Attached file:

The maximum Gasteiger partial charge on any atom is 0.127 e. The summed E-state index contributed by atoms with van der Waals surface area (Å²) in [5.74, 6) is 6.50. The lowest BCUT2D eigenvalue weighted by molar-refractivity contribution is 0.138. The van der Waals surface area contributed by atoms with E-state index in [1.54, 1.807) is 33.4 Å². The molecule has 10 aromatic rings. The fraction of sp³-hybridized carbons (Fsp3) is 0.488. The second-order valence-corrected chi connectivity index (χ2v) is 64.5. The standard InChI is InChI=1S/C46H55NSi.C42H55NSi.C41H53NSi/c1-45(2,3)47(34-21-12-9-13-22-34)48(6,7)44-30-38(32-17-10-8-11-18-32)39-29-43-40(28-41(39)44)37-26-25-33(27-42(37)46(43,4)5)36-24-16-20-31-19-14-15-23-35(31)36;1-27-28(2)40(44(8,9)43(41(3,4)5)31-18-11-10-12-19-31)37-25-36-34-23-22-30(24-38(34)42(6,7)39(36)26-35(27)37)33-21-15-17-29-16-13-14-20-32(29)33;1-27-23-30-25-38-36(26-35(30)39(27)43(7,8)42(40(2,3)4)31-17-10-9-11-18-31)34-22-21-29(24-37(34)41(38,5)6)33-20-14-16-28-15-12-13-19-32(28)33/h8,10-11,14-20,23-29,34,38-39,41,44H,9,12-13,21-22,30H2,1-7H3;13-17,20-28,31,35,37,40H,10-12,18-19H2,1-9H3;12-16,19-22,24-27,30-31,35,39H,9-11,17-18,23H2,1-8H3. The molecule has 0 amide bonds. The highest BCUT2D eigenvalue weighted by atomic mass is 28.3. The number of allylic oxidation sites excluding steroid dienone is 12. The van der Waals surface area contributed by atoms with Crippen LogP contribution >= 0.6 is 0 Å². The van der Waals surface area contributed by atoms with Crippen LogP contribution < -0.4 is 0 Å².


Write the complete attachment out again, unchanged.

The maximum Gasteiger partial charge on any atom is 0.127 e. The summed E-state index contributed by atoms with van der Waals surface area (Å²) in [5.74, 6) is 6.50. The lowest BCUT2D eigenvalue weighted by molar-refractivity contribution is 0.138. The van der Waals surface area contributed by atoms with E-state index in [1.54, 1.807) is 33.4 Å². The molecule has 10 aromatic rings. The fraction of sp³-hybridized carbons (Fsp3) is 0.488. The second-order valence-corrected chi connectivity index (χ2v) is 64.5. The standard InChI is InChI=1S/C46H55NSi.C42H55NSi.C41H53NSi/c1-45(2,3)47(34-21-12-9-13-22-34)48(6,7)44-30-38(32-17-10-8-11-18-32)39-29-43-40(28-41(39)44)37-26-25-33(27-42(37)46(43,4)5)36-24-16-20-31-19-14-15-23-35(31)36;1-27-28(2)40(44(8,9)43(41(3,4)5)31-18-11-10-12-19-31)37-25-36-34-23-22-30(24-38(34)42(6,7)39(36)26-35(27)37)33-21-15-17-29-16-13-14-20-32(29)33;1-27-23-30-25-38-36(26-35(30)39(27)43(7,8)42(40(2,3)4)31-17-10-9-11-18-31)34-22-21-29(24-37(34)41(38,5)6)33-20-14-16-28-15-12-13-19-32(28)33/h8,10-11,14-20,23-29,34,38-39,41,44H,9,12-13,21-22,30H2,1-7H3;13-17,20-28,31,35,37,40H,10-12,18-19H2,1-9H3;12-16,19-22,24-27,30-31,35,39H,9-11,17-18,23H2,1-8H3. The molecule has 0 amide bonds. The highest BCUT2D eigenvalue weighted by atomic mass is 28.3. The number of allylic oxidation sites excluding steroid dienone is 12. The van der Waals surface area contributed by atoms with Crippen LogP contribution >= 0.6 is 0 Å². The van der Waals surface area contributed by atoms with Crippen LogP contribution < -0.4 is 0 Å².